United States v. Sergio, 21 F. Supp. 553 (E.D.N.Y. 1937)

U.S. District Court for the Eastern District of New York - 21 F. Supp. 553 (E.D.N.Y. 1937)
December 29, 1937

21 F. Supp. 553 (1937)

SERGIO et al.

Cr. 37249.

District Court, E. D. New York.

December 29, 1937.

Leo J. Hickey, U. S. Atty., of Brooklyn, N. Y. (James G. Scileppi, Asst. U. S. Atty., of Brooklyn, N.Y., of counsel), for the United States.

Morris Rappoport, of Brooklyn, N. Y., for defendants.

BYERS, District Judge.

This is a motion to suppress evidence in a case which somewhat resembles United States v. Louis Kaplan, 89 F.2d 869, 870, recently decided by the Circuit Court of Appeals for this circuit. The distinguishing features, however, are significant.

The petition is that of Raymond Beck who recites his residence in the premises in which the still was found, but he does not say that he was present when the agents visited the house on October 23, 1937, shortly after noon. He describes himself as a lawful tenant and occupant of these premises and says that he had a proprietary interest in the property searched, seized and removed (namely, a one hundred gallon still, mash, etc.), but he does not state the source of his information as to what took place.

Attached thereto is the petition of the defendant Sergio, who says that he resided in the premises with his wife at the time in question, and that he was arrested therein "under the circumstances as are more fully set forth in the petition of Raymond Beck hereto attached." He describes his interest in the premises in the same language as that employed by Beck, but does not state the source of his information as to what took place. He does not state that the arrest took place at the time that the search and seizure occurred.

The papers on behalf of the motion were filed on December 15, 1937, and eight days thereafter the affidavit of the agent was filed in opposition, but no reply affidavit or petition has been submitted.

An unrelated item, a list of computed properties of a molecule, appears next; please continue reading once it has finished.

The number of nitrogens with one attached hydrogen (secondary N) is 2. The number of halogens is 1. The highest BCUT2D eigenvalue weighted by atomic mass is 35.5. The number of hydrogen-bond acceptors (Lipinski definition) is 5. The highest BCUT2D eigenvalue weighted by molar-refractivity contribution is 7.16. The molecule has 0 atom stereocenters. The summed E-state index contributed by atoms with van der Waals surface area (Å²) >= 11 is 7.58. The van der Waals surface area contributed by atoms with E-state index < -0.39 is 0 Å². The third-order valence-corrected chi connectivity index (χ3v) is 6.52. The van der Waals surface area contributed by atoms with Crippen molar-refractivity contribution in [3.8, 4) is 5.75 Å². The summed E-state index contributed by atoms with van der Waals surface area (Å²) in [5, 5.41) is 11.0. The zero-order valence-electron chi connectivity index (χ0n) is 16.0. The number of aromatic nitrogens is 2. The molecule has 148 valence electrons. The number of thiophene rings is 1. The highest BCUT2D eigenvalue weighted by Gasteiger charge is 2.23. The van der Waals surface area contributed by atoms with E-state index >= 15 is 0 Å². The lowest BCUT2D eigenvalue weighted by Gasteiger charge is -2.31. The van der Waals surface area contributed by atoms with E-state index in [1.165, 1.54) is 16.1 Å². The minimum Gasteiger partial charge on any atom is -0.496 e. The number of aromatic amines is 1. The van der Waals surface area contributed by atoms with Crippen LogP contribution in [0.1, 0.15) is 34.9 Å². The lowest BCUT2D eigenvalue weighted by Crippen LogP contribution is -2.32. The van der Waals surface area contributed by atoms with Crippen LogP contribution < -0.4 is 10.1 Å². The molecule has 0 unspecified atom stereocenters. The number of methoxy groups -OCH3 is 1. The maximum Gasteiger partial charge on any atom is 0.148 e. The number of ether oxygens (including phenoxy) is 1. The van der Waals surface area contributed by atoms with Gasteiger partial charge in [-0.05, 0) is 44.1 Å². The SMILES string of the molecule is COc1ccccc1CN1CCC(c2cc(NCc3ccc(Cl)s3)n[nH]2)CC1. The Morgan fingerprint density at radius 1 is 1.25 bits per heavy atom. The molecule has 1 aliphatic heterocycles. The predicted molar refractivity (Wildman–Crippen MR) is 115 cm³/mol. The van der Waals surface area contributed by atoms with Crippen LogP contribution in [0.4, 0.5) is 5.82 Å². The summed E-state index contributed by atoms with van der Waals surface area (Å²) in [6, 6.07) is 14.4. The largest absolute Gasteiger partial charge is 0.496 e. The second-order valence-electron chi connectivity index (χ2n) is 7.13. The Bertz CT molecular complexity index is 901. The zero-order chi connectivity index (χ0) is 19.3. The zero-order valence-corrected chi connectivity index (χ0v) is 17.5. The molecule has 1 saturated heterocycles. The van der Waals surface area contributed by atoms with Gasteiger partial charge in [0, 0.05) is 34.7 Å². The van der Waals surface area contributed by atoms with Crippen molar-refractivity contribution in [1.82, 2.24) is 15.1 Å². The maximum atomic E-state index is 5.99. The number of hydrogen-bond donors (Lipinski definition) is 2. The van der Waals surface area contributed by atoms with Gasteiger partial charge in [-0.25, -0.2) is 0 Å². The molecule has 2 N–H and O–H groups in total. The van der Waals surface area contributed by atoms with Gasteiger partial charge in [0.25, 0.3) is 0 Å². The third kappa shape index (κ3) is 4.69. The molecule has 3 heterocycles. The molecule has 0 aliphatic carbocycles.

The agent states that on the day in question he proceeded to the premises pursuant to information "received with respect to a violation of the Federal laws pertaining to the Revenues."

The premises consist of a one-family frame dwelling located on 150th Place, Flushing, Long Island, and the photograph attached to the papers indicates that the dwelling comprises two stories and an attic; there is a driveway at one side leading to the rear entrance; the latter consists of a stoop, four steps high, and a rear door having glass panels as to the upper half.

The agent deposes that he obtained a strong odor of fermenting mash which became increasingly pungent upon his more immediate approach, and that he circled the house and observed, through the door panel, five one hundred pound bags of sugar marked "brown sugar" and three bags of coke, on the floor of the kitchen. His affidavit continues, that he knocked "at the door of the premises and was greeted by a woman now known as Mrs. Sergio. Whereupon, deponent immediately notified her of his official position and that he knew that a still was in operation in these premises. Mrs. Sergio, the wife of the deponent Jack Sergio, professed ignorance on her part with respect to the operation of any distillery in the premises and invited deponent to come in and look around if he cared to. Deponent accepted the invitation and informed *554 Mrs. Sergio that he would have to place her under arrest. Upon proceeding to the attic from whence there emanated a strong and distinctive odor of mash, deponent found a one hundred and fifty gallon still in operation, together with a quantity of mash, which still was being operated by the above-named defendants. Deponent thereafter placed the said defendants under arrest."